“Have you ever been in a conversation with your friends, and they say something, but you have no idea what they are talking about, so you just nod along?”
If you are an avid fan of the tv show friends as I am, you’ll remember this scene from “the one where Joey buys an encyclopaedia.” (Not the official title of the episode). Entering a new field of knowledge or working in a new field can often feel like that. You hear the words and see the understanding in everyone else’s eyes, so you just go along with it. Understanding online learning and the accompanying pedagogical concepts can be like that for many training and HR managers tasked with running Learning and Development or even just employee onboarding.
This blog post will explore five commonly used concepts in online learning design and why they matter in creating effective online learning programs.
But first, what is Learning Design?
The term “learning design” was coined by Dr David Kolb in his book Experiential Education. He defined it as a process of designing learning activities for specific purposes based on an understanding of learners’ needs and interests. The goal can be any one or more of these:
- To develop skills
- To increase knowledge
- To change attitudes
- To create new understandings
- To build confidence
- To motivate learners
- To inspire them
- To challenge their thinking
- To encourage reflection
- To help them make decisions
Learning design has been widely adopted since then. In this article, we will focus specifically on its use within online learning environments. Learning design is all about designing effective ways to help your learners, whoever they are, employees, external sales team to achieve specific goals through engaging experiences. The core idea behind learning design is simple: If you want your learners to succeed, give them opportunities to practice skills and concepts until those skills become second nature.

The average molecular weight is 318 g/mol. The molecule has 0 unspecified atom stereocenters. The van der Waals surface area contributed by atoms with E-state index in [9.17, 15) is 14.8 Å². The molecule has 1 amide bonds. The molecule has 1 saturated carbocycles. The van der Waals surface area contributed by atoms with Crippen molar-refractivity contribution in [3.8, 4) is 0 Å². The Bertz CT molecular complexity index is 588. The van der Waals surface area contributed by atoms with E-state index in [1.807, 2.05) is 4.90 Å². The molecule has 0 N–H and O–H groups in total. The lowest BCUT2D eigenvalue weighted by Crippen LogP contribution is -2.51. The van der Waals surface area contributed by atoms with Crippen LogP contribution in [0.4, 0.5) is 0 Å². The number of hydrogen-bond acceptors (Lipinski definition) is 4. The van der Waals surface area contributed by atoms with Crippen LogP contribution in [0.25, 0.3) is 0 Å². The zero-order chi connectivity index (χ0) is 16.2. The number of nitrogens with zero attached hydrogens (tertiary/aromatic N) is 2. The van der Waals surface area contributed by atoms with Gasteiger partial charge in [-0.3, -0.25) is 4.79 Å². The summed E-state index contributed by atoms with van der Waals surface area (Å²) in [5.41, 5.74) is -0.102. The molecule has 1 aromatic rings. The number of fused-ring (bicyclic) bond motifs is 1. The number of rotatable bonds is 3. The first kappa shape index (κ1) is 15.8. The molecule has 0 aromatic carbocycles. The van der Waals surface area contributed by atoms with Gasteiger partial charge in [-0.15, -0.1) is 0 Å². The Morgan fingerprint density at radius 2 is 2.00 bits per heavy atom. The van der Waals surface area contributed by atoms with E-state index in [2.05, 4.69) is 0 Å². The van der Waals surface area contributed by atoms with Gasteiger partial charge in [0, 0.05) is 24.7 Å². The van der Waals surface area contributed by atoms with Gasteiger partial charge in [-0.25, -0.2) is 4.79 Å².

Simply put, a learning goal is the desired outcome of a learning experience; what learners will know, be able to do, or understand upon completion of a learning program. They should be clear, simple and expressed in a sentence or two. When designing a learning program, these statements act as your north star – all the materials, exercise, tests, and activities should relate to and contribute to reaching the learning goals. It’s a good idea to write these out at the start of the process, checking back with them and regularly reflecting on if and how your content is working towards them.
Be mindful not to get too carried away and pack too much into a program 2-4 learning goals is plenty for almost any program. An easy way of doing this is to create a document (or better yet, use CLANED’s backwards design tool) in which you write out your 2-4 learning goals for your program as simple sentences.